From Ukraine to Iraq, Never Underestimate the Power of Freedom's Example
by Robert Tracinski
Reports from the front lines (literally) of the Iraqi election have begun to solidify in my mind a new integration—one that makes me relatively optimistic about the outcome in Iraq, despite all of the problems and dangers.
I have quietly been gathering evidence for this connection in the back of my mind, without fully realizing it, and all of that evidence crystallized for me last weekend when I heard a single phrase repeated by several Iraqi voters in different cities. They were voting, they told reporters, because they wanted Iraq to be "a normal nation."
This is a phrase that I have heard in reports from a variety of countries, in different variations, over the past few years—all of them in the context of some kind of struggle for liberty against a long tradition of backwardness and tyranny. The repetition of this formula is too persistent to be a mere coincidence. I read it in a newspaper report about a rally of Afghani women just outside of Kabul after the fall of the Taliban, when one woman told a reporter that they longed for the chance at "a normal life." I heard something similar in reports from Ukraine's Orange Revolution, where opponents of the corrupt Kremlin-backed regime talked longingly about moving closer to the "normal" nations of Western Europe. I have even heard hints of it as the driving force behind China's abandonment of doctrinaire Communism; one television expert described the "Chinese dream" as being the desire to "become one of the wealthy nations"—another version of what is "normal."
The crucial question raised by this phrase is: normal—by what standard?
One of the Iraqis who was interviewed (see the first news link in today's TIA Daily) said, "We want to lead a normal life, just like people in neighboring countries." But Iraq's neighbors are Turkey, Syria, Iran, Jordan, Saudi Arabia, Kuwait. Poverty, oppression, and violence are (both historically and, to a greater or lesser degree, at present) the actual norm in these nations. I don't think that's where all of the Iraqi voters are getting their concept of what is "normal."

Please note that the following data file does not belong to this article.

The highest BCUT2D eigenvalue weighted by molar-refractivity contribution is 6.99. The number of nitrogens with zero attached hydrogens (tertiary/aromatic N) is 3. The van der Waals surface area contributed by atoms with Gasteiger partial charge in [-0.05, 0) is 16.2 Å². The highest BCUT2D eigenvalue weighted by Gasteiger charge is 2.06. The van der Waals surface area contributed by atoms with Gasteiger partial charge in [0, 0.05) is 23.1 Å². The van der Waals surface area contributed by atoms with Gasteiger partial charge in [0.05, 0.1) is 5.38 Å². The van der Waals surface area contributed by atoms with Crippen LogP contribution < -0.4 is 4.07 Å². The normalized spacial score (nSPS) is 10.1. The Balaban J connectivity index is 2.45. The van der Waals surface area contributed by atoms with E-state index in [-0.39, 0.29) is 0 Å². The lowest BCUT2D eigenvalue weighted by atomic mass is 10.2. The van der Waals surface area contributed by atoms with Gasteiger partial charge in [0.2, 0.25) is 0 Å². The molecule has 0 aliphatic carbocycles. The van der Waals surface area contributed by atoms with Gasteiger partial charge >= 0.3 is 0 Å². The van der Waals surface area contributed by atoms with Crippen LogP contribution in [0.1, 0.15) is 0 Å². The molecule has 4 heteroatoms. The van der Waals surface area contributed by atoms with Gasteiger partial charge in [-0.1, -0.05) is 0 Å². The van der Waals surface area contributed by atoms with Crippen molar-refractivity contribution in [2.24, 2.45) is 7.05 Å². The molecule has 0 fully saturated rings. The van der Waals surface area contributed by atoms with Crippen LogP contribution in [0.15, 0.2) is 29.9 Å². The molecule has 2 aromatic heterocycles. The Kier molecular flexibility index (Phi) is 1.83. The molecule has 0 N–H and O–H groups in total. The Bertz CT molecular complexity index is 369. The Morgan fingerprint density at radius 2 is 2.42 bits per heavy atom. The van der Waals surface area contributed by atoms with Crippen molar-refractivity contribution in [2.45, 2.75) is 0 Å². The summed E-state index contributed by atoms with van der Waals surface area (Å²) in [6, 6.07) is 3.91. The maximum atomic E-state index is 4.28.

Where did they actually get it? And where did the people in Afghanistan, in Ukraine, and also, I suspect, many people today in China and Russia, get their concept of what a "normal life" is?
They got it, clearly, from the free nations of Western Europe, and above all from America. From the way I have seen it used, a "normal life" means, to these people: prosperity, representative government, a mixed-to-free economy, and the rule of law. I don't mean to imply that everyone who uses this phrase grasps that those are the ingredients—and I certainly don't believe that more than a small fraction of them grasp, with any accuracy, the philosophical, cultural, and political requirements for this kind of "normalcy." They seem to grasp it only as a vague, half-understood approximation, as nothing more exact than the phrase itself: "a normal life."
The fact that they don't know its philosophical roots and requirements—and that there is hardly anyone in today's world who can tell them—means that such progress as they make toward this vision of a "normal life" will be slow, halting, tortuous, and constantly endangered. But when I describe their understanding as "vague" and "half-understood," I don't mean that in a disapproving way. Given the context of the societies in which they have been raised, a half-understood approximation of the kind of life possible in a free society in enormous progress. It is the first step toward a fuller understanding.
What seems to be contained in the phrase "a normal life" is not the details of what constitutes a free society, but rather a vision of what kind of life is possible to man when he lives in such a society: prosperity; a profusion of opportunities for education, for expression, for advancement; a life free of physical fear.
The "normal life" we experience in America has not been "normal" as a statistical average of man's life, either throughout history or around the world today. So that makes the fact that it is now starting to be regarded as "normal" all the more extraordinary. "Normal," in this context, is not a statistical term. Neither is it a political or even a moral term—which is why those who use it do not understand its full moral and political meaning. "Normal," in this context, is a metaphysical
estimate. It means: that which is possible to man in this world.
I am still trying to grasp the deepest significance of this idea and to gather evidence for my conclusion—but based on what I have been seeing over the past few years, here is my hypothesis. The existence of a free society in the United States for the past 200 years, and of essentially free societies in Western Europe and Japan for the past 50 years, has created a new global standard for what kind of life is metaphysically
possible to man. The life of man in a free society has become—for millions around the world—what they long for as a "normal" way of living.
This vision of a "normal" life is still vague and poorly understood, and it is a vision that can still be lost—but it is also a vision that, I suspect, is already beginning to change the world, from Ukraine to China—and, possibly, from Afghanistan to Iraq.